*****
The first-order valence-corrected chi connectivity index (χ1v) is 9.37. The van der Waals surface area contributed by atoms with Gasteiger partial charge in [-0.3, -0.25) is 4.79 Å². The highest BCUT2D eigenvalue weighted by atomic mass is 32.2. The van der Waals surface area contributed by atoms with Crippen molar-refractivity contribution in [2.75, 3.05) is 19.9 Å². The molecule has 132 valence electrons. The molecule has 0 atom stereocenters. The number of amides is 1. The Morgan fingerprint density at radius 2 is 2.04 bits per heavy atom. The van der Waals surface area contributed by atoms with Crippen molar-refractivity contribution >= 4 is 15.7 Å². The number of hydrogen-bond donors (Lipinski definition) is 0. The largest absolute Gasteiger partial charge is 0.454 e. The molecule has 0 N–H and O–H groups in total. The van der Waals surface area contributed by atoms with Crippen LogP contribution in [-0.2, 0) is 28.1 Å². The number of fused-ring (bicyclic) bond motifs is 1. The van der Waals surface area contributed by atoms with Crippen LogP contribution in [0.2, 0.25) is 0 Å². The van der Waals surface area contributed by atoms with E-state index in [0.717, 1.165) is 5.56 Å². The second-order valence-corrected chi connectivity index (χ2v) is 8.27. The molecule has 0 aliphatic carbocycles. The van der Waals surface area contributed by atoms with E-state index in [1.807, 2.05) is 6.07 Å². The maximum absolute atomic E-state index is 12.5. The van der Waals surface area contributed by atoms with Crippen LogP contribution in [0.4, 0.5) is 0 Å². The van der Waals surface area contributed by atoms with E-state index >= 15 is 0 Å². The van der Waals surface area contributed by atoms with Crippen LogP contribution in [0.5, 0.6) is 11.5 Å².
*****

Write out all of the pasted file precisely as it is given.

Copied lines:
The first-order valence-corrected chi connectivity index (χ1v) is 9.37. The van der Waals surface area contributed by atoms with Gasteiger partial charge in [-0.3, -0.25) is 4.79 Å². The highest BCUT2D eigenvalue weighted by atomic mass is 32.2. The van der Waals surface area contributed by atoms with Crippen molar-refractivity contribution in [2.75, 3.05) is 19.9 Å². The molecule has 132 valence electrons. The molecule has 0 atom stereocenters. The number of amides is 1. The Morgan fingerprint density at radius 2 is 2.04 bits per heavy atom. The van der Waals surface area contributed by atoms with Crippen molar-refractivity contribution >= 4 is 15.7 Å². The number of hydrogen-bond donors (Lipinski definition) is 0. The largest absolute Gasteiger partial charge is 0.454 e. The molecule has 0 N–H and O–H groups in total. The van der Waals surface area contributed by atoms with Crippen LogP contribution in [-0.2, 0) is 28.1 Å². The number of fused-ring (bicyclic) bond motifs is 1. The van der Waals surface area contributed by atoms with Crippen LogP contribution in [0.2, 0.25) is 0 Å². The van der Waals surface area contributed by atoms with E-state index in [0.717, 1.165) is 5.56 Å². The second-order valence-corrected chi connectivity index (χ2v) is 8.27. The molecule has 0 aliphatic carbocycles. The van der Waals surface area contributed by atoms with E-state index in [1.807, 2.05) is 6.07 Å². The maximum absolute atomic E-state index is 12.5. The van der Waals surface area contributed by atoms with Crippen LogP contribution in [0.4, 0.5) is 0 Å². The van der Waals surface area contributed by atoms with E-state index >= 15 is 0 Å². The van der Waals surface area contributed by atoms with Crippen LogP contribution in [0.5, 0.6) is 11.5 Å².